This is the project pride exhibition.
Karen is an artist and facilitator who has been working on project pride. First let’s take a look at the work of project pride and later on I will post an interview all about Karen and her work as an artist.
Project Pride has worked with a group of 14 female year 9 students from Marsden Heights Community College to look at the history of trade in Nelson and how that has influenced how Nelson is today.
Project Pride Nelson’s aims are
-to enable young people involved in the project to learn about how Nelson has developed through the growth of trade and industry to be the place it is today.
-to uncover never before told stories, unsung heroes and secret histories of the town centre, the shops and markets
-to re-tell these stories in a way that is accessible to the public so that the local community can share them
-to give the local community and project participants good reasons to be proud of where they live and shop.
Read the full Project Pride blog here
The project itself was research based to start with and the students went to Nelson Library, participated in history walks, went to the
Lancashire recorids office and looked at various artifacts, like old textiles and maps.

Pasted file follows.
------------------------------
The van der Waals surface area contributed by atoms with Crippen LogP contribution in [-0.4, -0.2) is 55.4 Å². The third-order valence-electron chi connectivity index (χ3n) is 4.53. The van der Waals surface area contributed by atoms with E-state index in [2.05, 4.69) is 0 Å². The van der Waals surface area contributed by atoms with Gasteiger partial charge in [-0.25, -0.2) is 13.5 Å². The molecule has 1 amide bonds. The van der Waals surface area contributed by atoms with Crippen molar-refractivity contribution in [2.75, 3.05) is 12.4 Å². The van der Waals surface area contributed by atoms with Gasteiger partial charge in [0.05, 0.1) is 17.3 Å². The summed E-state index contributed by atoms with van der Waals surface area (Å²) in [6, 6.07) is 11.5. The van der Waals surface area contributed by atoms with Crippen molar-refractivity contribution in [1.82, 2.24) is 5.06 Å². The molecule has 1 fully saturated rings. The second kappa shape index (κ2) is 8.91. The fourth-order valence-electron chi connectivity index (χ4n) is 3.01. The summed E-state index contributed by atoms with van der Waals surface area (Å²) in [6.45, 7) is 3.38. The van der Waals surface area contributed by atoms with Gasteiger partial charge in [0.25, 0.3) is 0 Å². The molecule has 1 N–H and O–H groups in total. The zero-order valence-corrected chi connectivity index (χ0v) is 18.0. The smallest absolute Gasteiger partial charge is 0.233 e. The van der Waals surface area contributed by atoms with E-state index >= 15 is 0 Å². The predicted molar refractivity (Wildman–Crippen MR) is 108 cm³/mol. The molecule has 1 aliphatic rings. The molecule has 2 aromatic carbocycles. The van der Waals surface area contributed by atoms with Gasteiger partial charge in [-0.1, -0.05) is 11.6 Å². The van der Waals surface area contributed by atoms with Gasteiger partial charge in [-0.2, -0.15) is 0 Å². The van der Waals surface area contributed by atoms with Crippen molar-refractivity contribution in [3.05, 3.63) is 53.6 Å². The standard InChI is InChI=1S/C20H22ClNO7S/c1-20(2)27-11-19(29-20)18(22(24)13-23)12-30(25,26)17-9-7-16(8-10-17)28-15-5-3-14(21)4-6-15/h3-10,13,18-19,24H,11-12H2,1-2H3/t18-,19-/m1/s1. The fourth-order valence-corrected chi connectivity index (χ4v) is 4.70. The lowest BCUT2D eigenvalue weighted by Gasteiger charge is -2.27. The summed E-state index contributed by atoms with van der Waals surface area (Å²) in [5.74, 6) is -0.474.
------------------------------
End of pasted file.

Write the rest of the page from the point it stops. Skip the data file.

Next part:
The girls then went and interviewed women from their families and talked about their shopping habits in Nelson and how these have changed over their lifetime. Karen explains how she was helping the group to begin to look at identity construction in a local capacity and this is how they came to the concept of a wedding dress that references female identity.
Here is the finished work
Here are the accessories (to the left in above picture)
The dress itself was bought second hand and once they had it, the group started to think about how they could change the dress to show people what they had learnt about Nelson.
One of the main things they had discovered was that one of the very first suffragettes came from Nelson. Selina Cooper (WIKI link) was actively involved in Nelson politics for over 50 years and yet only a small blue plaque commemorates her locally.
Images of Selina are around the bottom of the dress.
The group were inspired by this lady who changed history.
All the patchwork on the side of the dress references the textile industry.
There is a section on the front of the dress that is designed to show what the students wanted for women in the future – respect and safe community spaces – which are similar aims to the suffragettes all that time ago.
The houses on the back of the dress reference the terraces of Nelson.
And the dress folds itself represent Pendle Hill.
Here is the dress from the back.
The whole project took about 4 months from start to finish, and overall I think it is a wonderful piece of art, that means so much more once the story is explained!
I will be posting the interview with Karen shortly, so keep checking back.